A house for $50 a week

By Susan Edmunds

Photo / Thinkstock
Photo / Thinkstock

A free-standing, three-bedroom house for less than $50,000. It might sound a fantasy to Auckland first-home buyers but a trawl through real estate listings reveals that if buyers broaden their search to areas in the central North Island, they can find cheap properties, with big sections and mortgage repayments of only about $100 a fortnight.

One of the cheap property hot-spots is Wairoa, in Hawkes Bay. A three-bedroom home on 682sq m is listed for $45,000. With a $2250 deposit, that results in mortgage payments of about $113 a fortnight.

Nearby, a one-bedroom, early 20th century cottage on more than 1000sq m is also listed at $45,000.

That is less than 10 per cent of the Auckland average price of about $520,000. The New Zealand median house price for April was $365,000.

Real estate agent Martin van Dooren said there had been a bit of interest in the one-bedroom property, which has been on the market since December, but said it required renovation.

For mortgage payments of less than $100 a fortnight, a two-bedroom unit is for sale in Tokoroa for $39,000 and a three-bedroom home in Murupara, on 825sq m of land, for $40,000. The Murupara property, listed in August last year, claims to return $110 a week in rent - bringing it into positive return territory compared to mortgage payments of $50.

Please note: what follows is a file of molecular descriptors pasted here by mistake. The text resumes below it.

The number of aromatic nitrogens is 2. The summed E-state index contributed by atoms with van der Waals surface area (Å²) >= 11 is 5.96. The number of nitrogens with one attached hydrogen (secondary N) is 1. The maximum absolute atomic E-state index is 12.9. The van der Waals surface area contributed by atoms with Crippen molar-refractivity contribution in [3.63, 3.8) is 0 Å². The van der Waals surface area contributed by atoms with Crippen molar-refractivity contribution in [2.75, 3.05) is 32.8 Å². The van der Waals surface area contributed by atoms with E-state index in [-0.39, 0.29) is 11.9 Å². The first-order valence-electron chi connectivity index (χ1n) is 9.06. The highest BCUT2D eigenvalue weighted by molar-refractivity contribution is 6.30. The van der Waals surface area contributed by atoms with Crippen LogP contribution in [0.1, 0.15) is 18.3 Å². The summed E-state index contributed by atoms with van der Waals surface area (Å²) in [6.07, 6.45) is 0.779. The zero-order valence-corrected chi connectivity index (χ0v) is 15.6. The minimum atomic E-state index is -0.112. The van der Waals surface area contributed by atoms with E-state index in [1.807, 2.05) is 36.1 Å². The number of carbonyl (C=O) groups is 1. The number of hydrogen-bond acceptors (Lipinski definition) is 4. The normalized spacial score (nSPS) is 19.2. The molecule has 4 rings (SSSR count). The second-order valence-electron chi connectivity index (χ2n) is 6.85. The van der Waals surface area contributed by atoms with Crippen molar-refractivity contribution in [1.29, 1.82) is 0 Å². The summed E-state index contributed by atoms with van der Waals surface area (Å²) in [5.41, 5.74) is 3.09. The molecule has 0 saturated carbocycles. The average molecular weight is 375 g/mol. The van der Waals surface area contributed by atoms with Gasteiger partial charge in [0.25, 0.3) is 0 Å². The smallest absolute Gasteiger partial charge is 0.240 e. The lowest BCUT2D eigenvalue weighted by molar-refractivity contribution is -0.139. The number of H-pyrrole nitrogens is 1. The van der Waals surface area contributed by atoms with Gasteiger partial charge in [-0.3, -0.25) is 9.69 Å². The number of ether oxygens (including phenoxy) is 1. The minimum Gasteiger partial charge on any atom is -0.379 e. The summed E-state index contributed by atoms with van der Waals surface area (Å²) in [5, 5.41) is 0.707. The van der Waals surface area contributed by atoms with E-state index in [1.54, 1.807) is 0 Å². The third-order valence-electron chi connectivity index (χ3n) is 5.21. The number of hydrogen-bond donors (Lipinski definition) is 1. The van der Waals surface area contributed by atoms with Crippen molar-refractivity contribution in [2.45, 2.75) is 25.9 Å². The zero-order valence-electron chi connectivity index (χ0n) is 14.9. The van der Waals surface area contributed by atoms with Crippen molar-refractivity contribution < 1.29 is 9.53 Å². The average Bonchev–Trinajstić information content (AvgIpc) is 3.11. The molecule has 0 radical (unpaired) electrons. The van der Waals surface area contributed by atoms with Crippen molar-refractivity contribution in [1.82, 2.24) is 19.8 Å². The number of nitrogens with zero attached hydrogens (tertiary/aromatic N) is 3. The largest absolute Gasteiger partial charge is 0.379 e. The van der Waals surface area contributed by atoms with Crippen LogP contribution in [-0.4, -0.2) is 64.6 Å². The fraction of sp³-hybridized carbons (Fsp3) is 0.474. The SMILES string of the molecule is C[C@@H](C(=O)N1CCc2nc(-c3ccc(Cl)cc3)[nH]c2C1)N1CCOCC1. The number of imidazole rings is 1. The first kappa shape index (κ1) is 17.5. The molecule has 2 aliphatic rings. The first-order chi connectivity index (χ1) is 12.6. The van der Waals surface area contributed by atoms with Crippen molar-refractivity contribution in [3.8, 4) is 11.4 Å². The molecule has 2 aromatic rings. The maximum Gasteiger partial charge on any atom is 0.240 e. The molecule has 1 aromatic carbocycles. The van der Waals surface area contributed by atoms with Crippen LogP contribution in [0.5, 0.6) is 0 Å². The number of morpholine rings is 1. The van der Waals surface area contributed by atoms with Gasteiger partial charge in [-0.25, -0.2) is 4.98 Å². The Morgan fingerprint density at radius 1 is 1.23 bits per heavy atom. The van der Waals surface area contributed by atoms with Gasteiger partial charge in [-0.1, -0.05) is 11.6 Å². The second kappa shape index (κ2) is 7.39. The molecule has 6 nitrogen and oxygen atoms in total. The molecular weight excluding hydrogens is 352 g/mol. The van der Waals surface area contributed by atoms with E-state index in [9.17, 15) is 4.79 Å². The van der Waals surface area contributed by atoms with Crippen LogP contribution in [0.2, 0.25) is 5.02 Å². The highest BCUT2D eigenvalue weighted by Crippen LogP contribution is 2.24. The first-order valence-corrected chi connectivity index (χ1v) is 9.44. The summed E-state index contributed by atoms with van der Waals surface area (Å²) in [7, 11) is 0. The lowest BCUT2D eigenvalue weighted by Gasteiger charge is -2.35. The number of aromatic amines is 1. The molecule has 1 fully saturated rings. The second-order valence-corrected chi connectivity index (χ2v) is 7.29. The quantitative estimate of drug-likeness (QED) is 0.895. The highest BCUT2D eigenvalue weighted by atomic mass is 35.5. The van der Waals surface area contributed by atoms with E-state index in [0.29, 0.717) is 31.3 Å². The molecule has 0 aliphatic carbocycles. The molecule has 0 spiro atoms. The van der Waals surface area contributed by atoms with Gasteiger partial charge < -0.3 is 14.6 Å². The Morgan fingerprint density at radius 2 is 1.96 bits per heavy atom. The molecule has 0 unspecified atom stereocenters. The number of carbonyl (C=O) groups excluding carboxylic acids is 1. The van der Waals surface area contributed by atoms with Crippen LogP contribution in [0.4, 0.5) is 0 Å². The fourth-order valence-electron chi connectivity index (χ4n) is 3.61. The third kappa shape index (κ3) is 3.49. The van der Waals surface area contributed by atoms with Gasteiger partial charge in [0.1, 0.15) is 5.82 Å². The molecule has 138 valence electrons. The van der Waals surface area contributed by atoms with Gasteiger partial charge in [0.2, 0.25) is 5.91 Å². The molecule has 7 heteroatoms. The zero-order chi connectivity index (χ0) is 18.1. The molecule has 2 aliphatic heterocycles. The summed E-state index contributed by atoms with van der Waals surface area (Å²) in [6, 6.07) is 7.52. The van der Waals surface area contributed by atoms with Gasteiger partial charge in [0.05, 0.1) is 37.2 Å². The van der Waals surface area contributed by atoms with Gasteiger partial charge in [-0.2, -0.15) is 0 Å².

Mortgage broker John Bolton, of Squirrel, said the properties would be no harder to get a loan on than any other. "Finance is not a problem provided they have a stable job or decent deposit and reasonable benefit income. Government income is more reliable."

Wairoa's main employer is Affco, which has been locked in a public dispute. Most of the work in Murupara is in forestry.

NZ Property Investors Federation president Andrew King said that was something people eyeing properties for investment needed to consider.

"Is the area dying? If the local economy is going down and there are no jobs available, the population could be dropping.

"If this is happening then the value of the property could still be going down. Small towns may be primarily relying on a single main industry or employer in the area."

Bolton said a 20 per cent deposit would usually be required. Kiwibank spokesman Bruce Thompson agreed: "We would consider any application on a case-by-case basis and have no specific concerns about the properties listed, although we may seek further information on the quality of the structures and on the market valuations."

Houses such as these may qualify for no-deposit loans in the Welcome Home Loan scheme, which was cut in the Budget. What buyers must watch for is that though the properties were cheap, the costs of owning them were the same as those of dearer houses.

Van Dooren said the rates on the one-bedroom cottage were $1190.29-a-year. The three-bedroom Wairoa home had rates of $1881.20.

Philip Macalister, publisher of NZ Property Investor, said the costs of maintenance would also be the same. "If you have two houses the same size and one is worth $50,000 and the other $350,000, it will still cost the same to put a roof on."

He said many would need money spent on things such as insulation.

- Herald on Sunday

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